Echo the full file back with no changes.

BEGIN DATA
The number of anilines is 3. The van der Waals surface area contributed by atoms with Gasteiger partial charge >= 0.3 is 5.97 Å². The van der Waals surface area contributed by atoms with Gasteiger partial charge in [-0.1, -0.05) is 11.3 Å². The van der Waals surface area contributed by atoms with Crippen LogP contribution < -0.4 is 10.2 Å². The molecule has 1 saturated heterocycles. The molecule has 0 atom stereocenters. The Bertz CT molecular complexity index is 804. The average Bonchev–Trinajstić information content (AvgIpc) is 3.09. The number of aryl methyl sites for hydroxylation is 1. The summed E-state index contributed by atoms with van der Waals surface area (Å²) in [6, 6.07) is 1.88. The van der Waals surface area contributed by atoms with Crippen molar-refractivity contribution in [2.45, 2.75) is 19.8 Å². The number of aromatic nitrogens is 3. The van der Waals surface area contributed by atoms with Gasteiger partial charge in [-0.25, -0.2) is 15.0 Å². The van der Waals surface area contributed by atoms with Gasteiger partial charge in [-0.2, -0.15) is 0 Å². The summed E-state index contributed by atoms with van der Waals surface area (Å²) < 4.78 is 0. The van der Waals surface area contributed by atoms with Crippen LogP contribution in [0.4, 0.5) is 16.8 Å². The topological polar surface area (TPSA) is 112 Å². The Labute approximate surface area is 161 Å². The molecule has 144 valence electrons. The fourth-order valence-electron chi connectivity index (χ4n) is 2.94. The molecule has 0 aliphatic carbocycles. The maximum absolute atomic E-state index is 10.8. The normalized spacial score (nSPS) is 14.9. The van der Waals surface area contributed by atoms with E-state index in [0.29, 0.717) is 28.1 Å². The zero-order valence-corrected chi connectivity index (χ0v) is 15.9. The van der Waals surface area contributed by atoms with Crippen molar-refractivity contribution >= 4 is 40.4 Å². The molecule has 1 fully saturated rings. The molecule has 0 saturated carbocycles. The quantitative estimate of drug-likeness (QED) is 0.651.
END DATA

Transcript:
The number of anilines is 3. The van der Waals surface area contributed by atoms with Gasteiger partial charge >= 0.3 is 5.97 Å². The van der Waals surface area contributed by atoms with Gasteiger partial charge in [-0.1, -0.05) is 11.3 Å². The van der Waals surface area contributed by atoms with Crippen LogP contribution < -0.4 is 10.2 Å². The molecule has 1 saturated heterocycles. The molecule has 0 atom stereocenters. The Bertz CT molecular complexity index is 804. The average Bonchev–Trinajstić information content (AvgIpc) is 3.09. The number of aryl methyl sites for hydroxylation is 1. The summed E-state index contributed by atoms with van der Waals surface area (Å²) in [6, 6.07) is 1.88. The van der Waals surface area contributed by atoms with Crippen molar-refractivity contribution in [2.45, 2.75) is 19.8 Å². The number of aromatic nitrogens is 3. The van der Waals surface area contributed by atoms with Gasteiger partial charge in [-0.25, -0.2) is 15.0 Å². The van der Waals surface area contributed by atoms with Gasteiger partial charge in [-0.2, -0.15) is 0 Å². The summed E-state index contributed by atoms with van der Waals surface area (Å²) < 4.78 is 0. The van der Waals surface area contributed by atoms with Crippen LogP contribution in [0.4, 0.5) is 16.8 Å². The topological polar surface area (TPSA) is 112 Å². The Labute approximate surface area is 161 Å². The molecule has 144 valence electrons. The fourth-order valence-electron chi connectivity index (χ4n) is 2.94. The molecule has 0 aliphatic carbocycles. The maximum absolute atomic E-state index is 10.8. The normalized spacial score (nSPS) is 14.9. The van der Waals surface area contributed by atoms with E-state index in [0.29, 0.717) is 28.1 Å². The zero-order valence-corrected chi connectivity index (χ0v) is 15.9. The van der Waals surface area contributed by atoms with Crippen molar-refractivity contribution >= 4 is 40.4 Å². The molecule has 1 fully saturated rings. The molecule has 0 saturated carbocycles. The quantitative estimate of drug-likeness (QED) is 0.651.